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Pasta alternatives


Doodad
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My wife is on meds now for a heart condition that thankfully is not life threatening, but requires some additional lifestyle changes including lowering carbs. She is already fairly frugal on carbs, but this reinforces that.

So, she wants ravioli. What can I do? I am having trouble thinking outside the box on this one. Sure, lettuce cups or such. What else?

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This has been a big focus area for the avant-garde/molecular people, as well as for the food corporations. I've seen several variants of transglutaminase pasta made from shrimp and other proteins, along with ravioli and dumplings that use thinly sliced fruits and vegetables as skins. And in the health-food section of the grocery store where I shop, they have all sorts of wheat-free pastas made from all sorts of stuff.

Steven A. Shaw aka "Fat Guy"
Co-founder, Society for Culinary Arts & Letters, sshaw@egstaff.org
Proud signatory to the eG Ethics code
Director, New Media Studies, International Culinary Center (take my food-blogging course)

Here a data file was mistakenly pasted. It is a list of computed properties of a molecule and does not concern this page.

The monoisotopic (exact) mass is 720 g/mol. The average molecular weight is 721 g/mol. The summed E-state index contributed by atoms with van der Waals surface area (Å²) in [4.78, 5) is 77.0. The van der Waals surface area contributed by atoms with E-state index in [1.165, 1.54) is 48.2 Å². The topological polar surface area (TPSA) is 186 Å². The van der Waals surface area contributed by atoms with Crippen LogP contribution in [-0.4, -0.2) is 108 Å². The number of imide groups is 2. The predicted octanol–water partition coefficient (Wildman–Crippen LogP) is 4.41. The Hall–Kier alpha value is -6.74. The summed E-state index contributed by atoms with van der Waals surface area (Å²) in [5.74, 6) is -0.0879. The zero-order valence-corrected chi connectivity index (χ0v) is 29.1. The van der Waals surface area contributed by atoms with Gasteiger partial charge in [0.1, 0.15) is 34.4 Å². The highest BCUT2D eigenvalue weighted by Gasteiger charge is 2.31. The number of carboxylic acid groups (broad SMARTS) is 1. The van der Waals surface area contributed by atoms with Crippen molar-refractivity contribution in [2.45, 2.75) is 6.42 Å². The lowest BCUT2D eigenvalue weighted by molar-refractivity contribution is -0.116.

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This has been a big focus area for the avant-garde/molecular people, as well as for the food corporations. I've seen several variants of transglutaminase pasta made from shrimp and other proteins, along with ravioli and dumplings that use thinly sliced fruits and vegetables as skins. And in the health-food section of the grocery store where I shop, they have all sorts of wheat-free pastas made from all sorts of stuff.

And that is where I figured this might lead me. Some pearls or orb creations. I saw Morimoto once thinly slice tofu and was somehow able to fold it and seal, but that just sounds like a disaster.

I have seen the alt pastas, but they all still retain the carbs. Supposedly dreamfield pasta is for diabetics, but it looks questionable as well.

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My mother is a diabetic, we use nut flours as replacements for wheat but haven't tried any raviolis.

We use julienned zuchini/summer squash as a substitute for pasta like spaghetti.

Sliced thin for manicotti and lasagne, zuchini boats for shells. Eggplant can also be used the same way. Anything firm enough to hold up to julienning and then being heated and tossed with a sauce should work.

Cauliflower has been used as a sub for rice and bettini. You can also grate broccoli or julienne the stalks.

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... a heart condition that thankfully is not life threatening, but requires some additional lifestyle changes including lowering carbs.  She is already fairly frugal on carbs, but this reinforces that.

So, she wants ravioli.  ...

I'd seek specific, qualified medical advice.

Specific to the condition, the medication and this particular patient.